By now, they’re probably all middle-aged suburbanite titans.
By the time the third season of Teen Titans started, the show was officially a hit. Taking the beloved DC Comics heroes and reinventing them in an outrageous anime style paid off for the show’s creators, with a cast of likable characters, huge action and in-your-face comedy.
With 13 new episodes to produce, the creators brought aboard a new villain, looked into the heroes’ heads and back stories, and introduced a second set of Titans, all set to the tune of Puffy Ami Yumi’s supernaturally peppy theme song.
Meet the Teen Titans, young superheroes operating out of their giant tower headquarters, saving the world from evil when necessary:
• Robin (Scott Menville, Where in the World is Carmen Sandiego?), martial artist and master strategist, with crimefighting training by that guy who dresses like a bat.
• Starfire (Hynden Walch), an angelic space alien who can fly, has super strength, and can fire powerful energy blasts—not to mention her relentless positive attitude.
• Beast Boy (Greg Cipes, Club Dread), the jokester of the group, who can transform into any kind of animal he thinks of, from a hamster to a tyrannosaurus rex.
• Cyborg (Khary Peyton), a half-human, half-machine powerhouse, whose advanced tech provides all sorts of weapons and gadgets.
• Raven (Tara Strong, Ben 10), the cloaked, gloomy member of the team, who commands dark, supernatural forces that look to me like just telekinesis.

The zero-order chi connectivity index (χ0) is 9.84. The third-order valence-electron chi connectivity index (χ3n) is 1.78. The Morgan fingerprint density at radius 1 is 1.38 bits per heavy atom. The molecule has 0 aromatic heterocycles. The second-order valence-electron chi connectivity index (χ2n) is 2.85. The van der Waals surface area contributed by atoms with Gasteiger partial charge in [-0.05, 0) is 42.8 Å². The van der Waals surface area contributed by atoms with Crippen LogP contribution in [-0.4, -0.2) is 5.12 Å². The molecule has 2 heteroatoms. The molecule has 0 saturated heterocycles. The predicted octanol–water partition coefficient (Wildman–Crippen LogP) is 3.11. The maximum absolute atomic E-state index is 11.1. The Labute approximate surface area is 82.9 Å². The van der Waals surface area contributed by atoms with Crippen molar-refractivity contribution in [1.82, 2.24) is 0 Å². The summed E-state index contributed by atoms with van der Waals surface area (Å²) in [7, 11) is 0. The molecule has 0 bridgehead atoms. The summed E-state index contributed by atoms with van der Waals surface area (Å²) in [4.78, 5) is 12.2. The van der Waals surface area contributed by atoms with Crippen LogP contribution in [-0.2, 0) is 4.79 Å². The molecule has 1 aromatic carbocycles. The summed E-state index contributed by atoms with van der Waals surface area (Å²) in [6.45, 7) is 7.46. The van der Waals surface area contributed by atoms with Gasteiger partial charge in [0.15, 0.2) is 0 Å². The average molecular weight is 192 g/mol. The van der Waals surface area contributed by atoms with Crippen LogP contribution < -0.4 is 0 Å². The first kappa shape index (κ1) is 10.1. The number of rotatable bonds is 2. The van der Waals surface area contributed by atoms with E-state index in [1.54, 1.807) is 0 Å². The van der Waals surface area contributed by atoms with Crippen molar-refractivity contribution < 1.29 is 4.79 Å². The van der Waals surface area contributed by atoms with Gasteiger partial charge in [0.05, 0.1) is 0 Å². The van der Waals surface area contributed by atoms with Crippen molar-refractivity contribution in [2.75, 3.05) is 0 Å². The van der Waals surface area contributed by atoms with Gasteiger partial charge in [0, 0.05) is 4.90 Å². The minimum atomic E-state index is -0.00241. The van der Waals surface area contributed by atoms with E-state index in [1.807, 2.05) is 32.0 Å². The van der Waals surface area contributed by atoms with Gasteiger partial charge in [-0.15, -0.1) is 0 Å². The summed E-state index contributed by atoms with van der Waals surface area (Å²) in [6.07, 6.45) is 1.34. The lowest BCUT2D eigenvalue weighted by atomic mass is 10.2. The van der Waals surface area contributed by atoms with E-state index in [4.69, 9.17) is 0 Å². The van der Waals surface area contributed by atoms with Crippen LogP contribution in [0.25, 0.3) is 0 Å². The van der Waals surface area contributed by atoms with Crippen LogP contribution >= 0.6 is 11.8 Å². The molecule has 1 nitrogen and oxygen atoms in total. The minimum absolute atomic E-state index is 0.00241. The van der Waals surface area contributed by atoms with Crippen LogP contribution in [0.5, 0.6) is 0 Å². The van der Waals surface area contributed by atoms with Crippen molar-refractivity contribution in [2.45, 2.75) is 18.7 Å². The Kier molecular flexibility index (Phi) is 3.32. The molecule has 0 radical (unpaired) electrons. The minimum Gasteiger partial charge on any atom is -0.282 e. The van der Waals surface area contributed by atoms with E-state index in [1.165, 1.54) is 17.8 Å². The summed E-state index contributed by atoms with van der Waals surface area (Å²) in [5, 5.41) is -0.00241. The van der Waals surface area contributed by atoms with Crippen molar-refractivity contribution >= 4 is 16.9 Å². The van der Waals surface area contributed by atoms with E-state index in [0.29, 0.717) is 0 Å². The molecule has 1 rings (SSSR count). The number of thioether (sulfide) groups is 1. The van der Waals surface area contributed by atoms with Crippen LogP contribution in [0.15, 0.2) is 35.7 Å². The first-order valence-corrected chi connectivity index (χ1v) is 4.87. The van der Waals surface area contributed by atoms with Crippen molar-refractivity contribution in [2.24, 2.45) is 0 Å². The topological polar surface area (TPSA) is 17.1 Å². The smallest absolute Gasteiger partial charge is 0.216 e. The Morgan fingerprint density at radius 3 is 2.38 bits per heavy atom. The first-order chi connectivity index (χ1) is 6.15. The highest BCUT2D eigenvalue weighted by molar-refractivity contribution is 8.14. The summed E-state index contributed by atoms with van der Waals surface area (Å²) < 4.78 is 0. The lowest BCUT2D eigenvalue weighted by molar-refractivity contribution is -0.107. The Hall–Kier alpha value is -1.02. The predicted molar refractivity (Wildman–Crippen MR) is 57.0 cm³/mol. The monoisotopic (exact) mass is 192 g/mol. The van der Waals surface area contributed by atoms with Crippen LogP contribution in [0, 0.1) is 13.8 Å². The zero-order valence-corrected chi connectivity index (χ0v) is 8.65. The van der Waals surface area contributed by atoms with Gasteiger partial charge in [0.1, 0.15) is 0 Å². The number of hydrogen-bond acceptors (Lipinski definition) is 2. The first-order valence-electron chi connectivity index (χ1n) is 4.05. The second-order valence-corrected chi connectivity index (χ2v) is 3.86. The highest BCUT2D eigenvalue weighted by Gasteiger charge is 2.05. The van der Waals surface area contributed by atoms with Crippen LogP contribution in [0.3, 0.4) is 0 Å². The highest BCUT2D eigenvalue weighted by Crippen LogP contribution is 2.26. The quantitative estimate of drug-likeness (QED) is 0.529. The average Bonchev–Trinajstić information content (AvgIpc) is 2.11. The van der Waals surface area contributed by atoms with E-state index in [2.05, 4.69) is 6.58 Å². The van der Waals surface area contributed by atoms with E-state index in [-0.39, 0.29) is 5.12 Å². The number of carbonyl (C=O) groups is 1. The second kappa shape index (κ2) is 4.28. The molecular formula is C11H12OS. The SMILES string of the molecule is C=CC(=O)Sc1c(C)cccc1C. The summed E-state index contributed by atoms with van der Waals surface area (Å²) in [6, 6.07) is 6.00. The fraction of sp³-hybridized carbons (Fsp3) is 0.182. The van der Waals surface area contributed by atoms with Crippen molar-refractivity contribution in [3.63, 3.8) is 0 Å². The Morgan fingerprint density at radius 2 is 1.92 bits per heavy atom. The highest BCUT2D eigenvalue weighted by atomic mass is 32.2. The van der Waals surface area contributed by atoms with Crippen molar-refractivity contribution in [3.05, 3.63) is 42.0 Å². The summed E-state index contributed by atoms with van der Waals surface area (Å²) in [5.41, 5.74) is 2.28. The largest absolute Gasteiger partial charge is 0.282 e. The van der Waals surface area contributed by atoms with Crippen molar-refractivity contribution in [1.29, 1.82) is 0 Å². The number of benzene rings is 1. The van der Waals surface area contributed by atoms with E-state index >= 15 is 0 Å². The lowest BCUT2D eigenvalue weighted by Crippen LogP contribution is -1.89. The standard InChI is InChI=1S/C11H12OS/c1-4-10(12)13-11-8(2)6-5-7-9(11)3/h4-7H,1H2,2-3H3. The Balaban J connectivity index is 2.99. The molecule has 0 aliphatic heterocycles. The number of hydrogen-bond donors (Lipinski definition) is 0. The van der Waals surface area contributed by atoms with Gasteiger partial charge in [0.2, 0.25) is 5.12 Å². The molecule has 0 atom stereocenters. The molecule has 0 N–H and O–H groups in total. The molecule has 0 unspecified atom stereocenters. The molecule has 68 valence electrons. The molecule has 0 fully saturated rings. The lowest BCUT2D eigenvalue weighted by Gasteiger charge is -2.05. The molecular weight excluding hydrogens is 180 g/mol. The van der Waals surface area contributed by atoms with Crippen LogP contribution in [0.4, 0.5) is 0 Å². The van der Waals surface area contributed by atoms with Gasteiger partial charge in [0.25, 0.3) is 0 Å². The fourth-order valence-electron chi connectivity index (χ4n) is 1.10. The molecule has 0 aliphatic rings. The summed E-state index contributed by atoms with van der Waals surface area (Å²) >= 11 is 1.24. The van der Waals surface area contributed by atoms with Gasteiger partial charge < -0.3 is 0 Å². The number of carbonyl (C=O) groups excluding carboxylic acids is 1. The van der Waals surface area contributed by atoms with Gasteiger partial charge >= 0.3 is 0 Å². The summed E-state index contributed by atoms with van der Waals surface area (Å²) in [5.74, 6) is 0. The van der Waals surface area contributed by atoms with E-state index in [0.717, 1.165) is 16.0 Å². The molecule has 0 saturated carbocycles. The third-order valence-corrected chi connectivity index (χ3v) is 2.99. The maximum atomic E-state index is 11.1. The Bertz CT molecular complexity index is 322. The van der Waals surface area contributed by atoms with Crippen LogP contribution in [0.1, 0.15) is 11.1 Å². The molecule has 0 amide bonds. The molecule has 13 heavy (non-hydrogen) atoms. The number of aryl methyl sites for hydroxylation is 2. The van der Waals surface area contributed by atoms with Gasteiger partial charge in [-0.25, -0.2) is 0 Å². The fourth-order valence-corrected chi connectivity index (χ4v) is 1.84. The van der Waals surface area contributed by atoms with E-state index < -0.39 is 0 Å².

This year, the Titans infiltrate a school for villains run by the persuasive Brother Blood (John Di Maggio, Futurama), who takes an interest in Cyborg, hoping to claim some of the hero’s super-tech for himself. Along the way, they deal with a British invasion, an animalistic transformation or two, a visit to Starfire’s home world, alien pets, magic books that spawn fire-breathing dragons, ghostly visits from the past, and a fantastic voyage. It all comes to a head with the formation of Titans East, a new group of new heroes, for the final battle against Brother Blood.
The success of Teen Titans all has to do with balance. When the show is firing on all cylinders and entertaining wildly, it’s because it’s found the right balance between the extreme, stylized action and the shrieking comedy hysterics. Whenever the creators attempt an all-comedy episode or an overly serious episode, it never quite works. But with just the right elements in just the right amounts, suddenly Teen Titans defies expectations and becomes quite the amusing superhero cartoon.
The creators decided to make Cyborg the focus for this year’s ongoing story arc. It’s a move that pays off nicely, with a chance to explore the character with a little more depth than we’d previously seen. The season premiere, “Deception,” has Cyborg going undercover in Brother Blood’s Hive Academy. To do so, he uses hologram technology to look like a regular guy, without all his mechanical parts. This gives him a taste of what a normal life might have been like for him. Later, when Brother Blood steals Cyborg’s blueprints and uses the tech for evil, Cyborg feels violated, and spends the rest of the season driven to take down Blood, no matter the cost. These are some pretty intense emotions the character goes through, and although they never explode into full-blown dramatics, the creators should still be applauded for putting him through the wringer like this.